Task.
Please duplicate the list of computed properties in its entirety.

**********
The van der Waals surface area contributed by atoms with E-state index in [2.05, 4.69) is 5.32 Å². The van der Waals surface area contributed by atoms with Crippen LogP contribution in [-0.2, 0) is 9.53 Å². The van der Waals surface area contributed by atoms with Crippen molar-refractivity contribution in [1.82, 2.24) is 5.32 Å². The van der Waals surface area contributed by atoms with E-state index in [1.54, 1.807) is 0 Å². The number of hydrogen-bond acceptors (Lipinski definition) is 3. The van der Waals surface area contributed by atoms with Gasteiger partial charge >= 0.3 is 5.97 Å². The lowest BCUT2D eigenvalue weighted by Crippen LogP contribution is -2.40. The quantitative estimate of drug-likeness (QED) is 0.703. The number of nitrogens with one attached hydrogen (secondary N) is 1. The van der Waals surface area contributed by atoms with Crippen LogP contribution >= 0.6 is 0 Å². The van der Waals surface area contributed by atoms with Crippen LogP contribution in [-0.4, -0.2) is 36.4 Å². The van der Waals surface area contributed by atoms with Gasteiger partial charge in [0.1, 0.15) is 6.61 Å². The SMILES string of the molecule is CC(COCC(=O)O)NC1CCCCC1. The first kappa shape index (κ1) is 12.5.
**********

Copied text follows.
The van der Waals surface area contributed by atoms with E-state index in [2.05, 4.69) is 5.32 Å². The van der Waals surface area contributed by atoms with Crippen LogP contribution in [-0.2, 0) is 9.53 Å². The van der Waals surface area contributed by atoms with Crippen molar-refractivity contribution in [1.82, 2.24) is 5.32 Å². The van der Waals surface area contributed by atoms with E-state index in [1.54, 1.807) is 0 Å². The number of hydrogen-bond acceptors (Lipinski definition) is 3. The van der Waals surface area contributed by atoms with Gasteiger partial charge >= 0.3 is 5.97 Å². The lowest BCUT2D eigenvalue weighted by Crippen LogP contribution is -2.40. The quantitative estimate of drug-likeness (QED) is 0.703. The number of nitrogens with one attached hydrogen (secondary N) is 1. The van der Waals surface area contributed by atoms with Crippen LogP contribution >= 0.6 is 0 Å². The van der Waals surface area contributed by atoms with Crippen LogP contribution in [-0.4, -0.2) is 36.4 Å². The van der Waals surface area contributed by atoms with Gasteiger partial charge in [0.1, 0.15) is 6.61 Å². The SMILES string of the molecule is CC(COCC(=O)O)NC1CCCCC1. The first kappa shape index (κ1) is 12.5.